|کد مقاله||کد نشریه||سال انتشار||مقاله انگلیسی||ترجمه فارسی||نسخه تمام متن|
|5620040||1406091||2017||6 صفحه PDF||سفارش دهید||دانلود کنید|
IntroductionMortality after out of hospital cardiac arrest (OHCA) is high and a shockable rhythm is a key predictor of survival. A concomitant need for repeated shocks appears to be associated with less favorable outcome.AimTo, among patients found in ventricular fibrillation (VF) or pulseless ventricular tachycardia (pVT) describe: (a) factors associated with 30-day survival with emphasis on the number of defibrillatory shocks delivered; (b) the distribution of and the characteristics of patients in relation to the number of defibrillatory shocks that were delivered.MethodsPatients who were reported to The Swedish Register for Cardiopulmonary Resuscitation (SRCR) between January 1 1990 and December 31 2015 and who were found in VF/pVT took part in the survey.ResultsIn all there were 19,519 patients found in VF/pVT. The 30-day survival decreased with an increasing number of shocks among all patients regardless of witnessed status and regardless of time period in the survey. In a multivariate analysis there were 12 factors that were associated with the chance of 30-day survival one of which was the number of shocks that was delivered. For each shock that was added the chance of survival decreased. Factors associated with an increased 30-day survival included CPR before arrival of EMS, female sex, cardiac etiology and year of OHCA (increasing survival over years). Factors associated with a decreased chance of 30-day survival included: increasing age, OHCA at home, the use of adrenaline and intubation and an increased delay to CPR, defibrillation and EMS arrival.ConclusionAmong patients found in VF/pVT, 7.5% required more than 10 shocks. For each shock that was added the chance of 30-day survival decreased. There was an increase in 30-day survival over time regardless of the number of shocks. On top of the number of defibrillations, eleven further factors were associated with 30-day survival.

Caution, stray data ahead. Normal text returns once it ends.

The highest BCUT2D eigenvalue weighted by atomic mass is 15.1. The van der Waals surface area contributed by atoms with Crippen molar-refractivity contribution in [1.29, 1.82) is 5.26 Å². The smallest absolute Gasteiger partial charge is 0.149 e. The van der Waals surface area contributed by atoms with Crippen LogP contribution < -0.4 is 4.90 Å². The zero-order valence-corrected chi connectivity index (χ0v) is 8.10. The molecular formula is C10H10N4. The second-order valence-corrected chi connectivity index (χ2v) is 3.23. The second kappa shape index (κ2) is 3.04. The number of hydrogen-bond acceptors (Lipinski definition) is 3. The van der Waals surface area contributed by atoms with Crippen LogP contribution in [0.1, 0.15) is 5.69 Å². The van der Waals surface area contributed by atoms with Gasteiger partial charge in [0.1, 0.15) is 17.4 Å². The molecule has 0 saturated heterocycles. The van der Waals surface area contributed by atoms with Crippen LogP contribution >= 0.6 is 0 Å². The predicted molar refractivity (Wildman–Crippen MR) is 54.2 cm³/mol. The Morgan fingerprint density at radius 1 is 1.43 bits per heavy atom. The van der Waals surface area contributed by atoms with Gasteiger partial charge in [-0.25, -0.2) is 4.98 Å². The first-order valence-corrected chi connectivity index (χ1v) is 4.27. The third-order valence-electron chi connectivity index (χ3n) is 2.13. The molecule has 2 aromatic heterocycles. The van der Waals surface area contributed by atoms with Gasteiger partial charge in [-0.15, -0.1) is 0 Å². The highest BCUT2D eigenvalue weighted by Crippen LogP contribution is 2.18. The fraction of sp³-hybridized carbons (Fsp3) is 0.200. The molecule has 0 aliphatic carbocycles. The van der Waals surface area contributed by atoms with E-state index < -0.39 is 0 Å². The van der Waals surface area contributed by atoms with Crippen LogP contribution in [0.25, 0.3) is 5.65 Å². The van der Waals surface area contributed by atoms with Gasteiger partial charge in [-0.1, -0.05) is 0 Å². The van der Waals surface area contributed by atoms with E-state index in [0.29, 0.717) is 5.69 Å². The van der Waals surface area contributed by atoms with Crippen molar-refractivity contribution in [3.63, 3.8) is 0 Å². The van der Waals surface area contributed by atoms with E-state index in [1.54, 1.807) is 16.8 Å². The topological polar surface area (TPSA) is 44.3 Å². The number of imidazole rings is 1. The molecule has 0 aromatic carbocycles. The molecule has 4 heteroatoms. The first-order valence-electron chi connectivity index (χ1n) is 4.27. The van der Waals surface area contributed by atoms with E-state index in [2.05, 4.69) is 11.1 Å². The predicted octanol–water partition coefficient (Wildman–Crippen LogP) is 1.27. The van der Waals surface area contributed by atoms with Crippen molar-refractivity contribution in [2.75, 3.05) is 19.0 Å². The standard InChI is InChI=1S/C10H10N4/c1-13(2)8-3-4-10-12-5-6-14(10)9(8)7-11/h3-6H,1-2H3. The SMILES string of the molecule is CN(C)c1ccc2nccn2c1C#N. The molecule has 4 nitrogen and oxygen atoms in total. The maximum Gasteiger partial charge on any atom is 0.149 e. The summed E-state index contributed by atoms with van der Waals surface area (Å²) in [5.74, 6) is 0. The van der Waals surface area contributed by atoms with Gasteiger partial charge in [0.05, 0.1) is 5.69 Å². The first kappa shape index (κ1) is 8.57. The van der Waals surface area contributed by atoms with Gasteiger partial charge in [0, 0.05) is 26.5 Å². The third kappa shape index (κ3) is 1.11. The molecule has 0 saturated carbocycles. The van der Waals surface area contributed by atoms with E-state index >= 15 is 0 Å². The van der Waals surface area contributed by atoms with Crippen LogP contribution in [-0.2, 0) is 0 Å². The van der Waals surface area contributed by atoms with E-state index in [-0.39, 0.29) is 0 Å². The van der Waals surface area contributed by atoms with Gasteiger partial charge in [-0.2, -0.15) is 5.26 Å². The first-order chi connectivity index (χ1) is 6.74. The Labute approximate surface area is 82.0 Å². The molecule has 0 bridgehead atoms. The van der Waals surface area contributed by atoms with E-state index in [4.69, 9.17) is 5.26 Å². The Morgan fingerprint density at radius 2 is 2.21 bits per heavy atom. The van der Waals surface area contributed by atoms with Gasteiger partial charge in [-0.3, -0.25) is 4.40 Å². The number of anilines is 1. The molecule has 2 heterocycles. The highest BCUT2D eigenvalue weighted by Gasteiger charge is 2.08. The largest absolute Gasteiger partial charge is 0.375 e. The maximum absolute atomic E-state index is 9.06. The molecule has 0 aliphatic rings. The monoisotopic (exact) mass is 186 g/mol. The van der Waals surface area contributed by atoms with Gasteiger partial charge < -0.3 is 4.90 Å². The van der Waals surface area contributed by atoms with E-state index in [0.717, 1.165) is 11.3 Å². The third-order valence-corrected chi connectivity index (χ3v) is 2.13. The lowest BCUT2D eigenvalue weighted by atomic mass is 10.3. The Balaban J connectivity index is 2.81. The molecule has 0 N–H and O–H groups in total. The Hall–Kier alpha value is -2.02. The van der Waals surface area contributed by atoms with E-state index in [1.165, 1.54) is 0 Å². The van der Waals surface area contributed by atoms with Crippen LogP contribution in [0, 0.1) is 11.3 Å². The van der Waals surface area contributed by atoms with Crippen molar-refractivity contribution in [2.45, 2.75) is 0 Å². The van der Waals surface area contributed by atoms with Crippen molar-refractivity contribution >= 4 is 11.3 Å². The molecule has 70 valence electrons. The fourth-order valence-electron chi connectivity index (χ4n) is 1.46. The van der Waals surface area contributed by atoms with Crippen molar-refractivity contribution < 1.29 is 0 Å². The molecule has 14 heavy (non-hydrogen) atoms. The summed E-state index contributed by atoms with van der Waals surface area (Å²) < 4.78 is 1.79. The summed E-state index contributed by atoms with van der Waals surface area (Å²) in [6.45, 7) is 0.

Journal: Resuscitation - Volume 113, April 2017, Pages 33-38